Some people don't. That's fine. If they want to insist on using the iPhone instead of another phone that embraces their world view, I get the feeling that Apple is quite happy to alienate those customers.
Why? The 1.1.1 update says it all.
It may be anecdotal, but I know a lot of lawyers and doctors who own iPhones and none have the time to hack their phone. That being said, I would love to see some legitimate apps; filemaker pro or numbers, calendar file support, and the usual, cut and paste, better search feature, etc.
Hopefully, Apple can slow down on protecting the iPhone from unauthorized use and then they can concentrate on the good stuff!!
Neither of us truly knows the response to this publicity. However, I have often tried to sell the mac to friends who are PC users (many casual, non-hacking users) and I've often come across a prejudice against Apple based on perceptions of things being limited, locked and proprietary. We know this is not the case, but many people don't. These kinds of articles further perpetuate an image of Apple as a closed, limited/limiting and controlling company.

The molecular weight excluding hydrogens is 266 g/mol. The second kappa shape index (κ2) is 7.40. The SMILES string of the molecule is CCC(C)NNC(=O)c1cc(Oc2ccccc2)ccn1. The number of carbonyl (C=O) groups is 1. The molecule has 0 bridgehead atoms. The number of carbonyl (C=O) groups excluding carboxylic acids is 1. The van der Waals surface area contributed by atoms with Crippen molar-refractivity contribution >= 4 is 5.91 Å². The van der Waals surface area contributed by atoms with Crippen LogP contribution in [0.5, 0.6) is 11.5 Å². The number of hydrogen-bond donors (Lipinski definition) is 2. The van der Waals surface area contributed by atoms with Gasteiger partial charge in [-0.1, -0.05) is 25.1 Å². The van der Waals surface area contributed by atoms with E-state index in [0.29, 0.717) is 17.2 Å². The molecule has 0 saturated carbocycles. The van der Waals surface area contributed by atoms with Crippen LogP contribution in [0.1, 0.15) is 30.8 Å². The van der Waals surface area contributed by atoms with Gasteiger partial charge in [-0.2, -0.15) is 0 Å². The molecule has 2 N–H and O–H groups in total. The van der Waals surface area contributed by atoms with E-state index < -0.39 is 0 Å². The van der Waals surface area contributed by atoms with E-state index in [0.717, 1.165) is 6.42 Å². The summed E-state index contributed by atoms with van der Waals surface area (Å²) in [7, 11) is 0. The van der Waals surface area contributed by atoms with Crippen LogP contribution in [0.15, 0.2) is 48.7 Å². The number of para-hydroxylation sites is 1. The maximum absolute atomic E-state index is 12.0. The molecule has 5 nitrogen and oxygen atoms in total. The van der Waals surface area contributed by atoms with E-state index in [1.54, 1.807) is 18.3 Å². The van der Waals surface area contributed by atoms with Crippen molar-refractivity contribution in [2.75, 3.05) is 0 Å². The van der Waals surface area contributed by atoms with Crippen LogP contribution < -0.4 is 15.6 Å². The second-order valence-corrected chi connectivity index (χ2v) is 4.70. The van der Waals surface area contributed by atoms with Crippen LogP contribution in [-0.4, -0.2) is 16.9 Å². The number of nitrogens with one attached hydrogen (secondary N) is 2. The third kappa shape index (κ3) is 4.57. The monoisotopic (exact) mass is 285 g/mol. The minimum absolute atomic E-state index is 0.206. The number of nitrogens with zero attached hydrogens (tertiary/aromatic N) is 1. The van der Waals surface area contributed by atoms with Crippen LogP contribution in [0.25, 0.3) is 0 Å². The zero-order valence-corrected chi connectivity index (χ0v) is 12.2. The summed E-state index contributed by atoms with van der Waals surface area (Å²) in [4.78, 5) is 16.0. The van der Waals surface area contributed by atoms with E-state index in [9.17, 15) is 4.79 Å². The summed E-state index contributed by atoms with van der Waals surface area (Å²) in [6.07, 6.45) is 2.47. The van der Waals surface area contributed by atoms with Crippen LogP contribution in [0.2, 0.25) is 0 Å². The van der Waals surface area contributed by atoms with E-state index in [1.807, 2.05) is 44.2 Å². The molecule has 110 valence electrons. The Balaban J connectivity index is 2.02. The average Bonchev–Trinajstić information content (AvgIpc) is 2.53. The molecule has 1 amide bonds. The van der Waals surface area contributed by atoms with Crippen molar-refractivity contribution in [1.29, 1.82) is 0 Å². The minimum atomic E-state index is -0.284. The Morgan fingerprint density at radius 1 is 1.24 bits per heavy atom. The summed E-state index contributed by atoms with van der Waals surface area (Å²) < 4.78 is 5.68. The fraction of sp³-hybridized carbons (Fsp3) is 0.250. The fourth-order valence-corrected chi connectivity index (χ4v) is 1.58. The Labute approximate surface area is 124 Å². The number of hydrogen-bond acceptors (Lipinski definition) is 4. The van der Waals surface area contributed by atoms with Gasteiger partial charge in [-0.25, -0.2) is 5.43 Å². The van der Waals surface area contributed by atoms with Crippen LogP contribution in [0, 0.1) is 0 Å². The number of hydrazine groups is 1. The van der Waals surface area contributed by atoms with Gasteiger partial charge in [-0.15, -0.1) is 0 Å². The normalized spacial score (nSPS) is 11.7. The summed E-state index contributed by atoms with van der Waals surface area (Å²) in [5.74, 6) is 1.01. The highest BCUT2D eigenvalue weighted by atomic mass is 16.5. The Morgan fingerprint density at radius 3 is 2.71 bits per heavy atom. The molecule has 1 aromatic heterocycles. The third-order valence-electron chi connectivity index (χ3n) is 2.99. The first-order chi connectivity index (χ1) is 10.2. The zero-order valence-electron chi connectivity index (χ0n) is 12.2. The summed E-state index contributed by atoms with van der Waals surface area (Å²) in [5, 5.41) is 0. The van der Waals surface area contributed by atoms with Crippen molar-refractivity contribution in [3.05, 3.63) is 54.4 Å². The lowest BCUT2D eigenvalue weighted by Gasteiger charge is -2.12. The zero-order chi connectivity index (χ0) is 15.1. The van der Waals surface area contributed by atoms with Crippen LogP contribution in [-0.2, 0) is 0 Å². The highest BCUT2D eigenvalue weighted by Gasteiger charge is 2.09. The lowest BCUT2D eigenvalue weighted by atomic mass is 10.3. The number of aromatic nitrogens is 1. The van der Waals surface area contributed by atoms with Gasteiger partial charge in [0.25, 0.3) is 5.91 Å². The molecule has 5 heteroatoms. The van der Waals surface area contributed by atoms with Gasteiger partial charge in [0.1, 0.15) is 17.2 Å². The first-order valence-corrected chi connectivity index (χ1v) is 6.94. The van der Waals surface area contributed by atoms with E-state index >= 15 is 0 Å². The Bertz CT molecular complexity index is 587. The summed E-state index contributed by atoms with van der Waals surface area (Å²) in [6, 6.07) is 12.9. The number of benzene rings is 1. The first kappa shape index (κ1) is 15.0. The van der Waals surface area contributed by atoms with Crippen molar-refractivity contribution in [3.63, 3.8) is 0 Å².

i think you make a good point. i frequently come across the incorrect assumption that mac aren't compatible. and this iphone which cannot run at any point in time on anything other than it's original network will not assist with that perception.
The reason for my opinion is that Apple being closed and proprietary is nothing new.
The iPhone wasn't marketed as some wunder-swiss army-open source device. Much the opposite in fact.
Apple is playing to their strength by playing this card.
The problem, such as it is, is that the iPhone is the latest and greatest and therefore has a nice big fat target on its back from hackers.
The average user isn't going to care a wit, just like the average computer user won't care if they can't buy a MacBook Pro with Linux on it.
I believe of all the hype and concern being voiced this one article (blog) is going to hurt ever so slightly.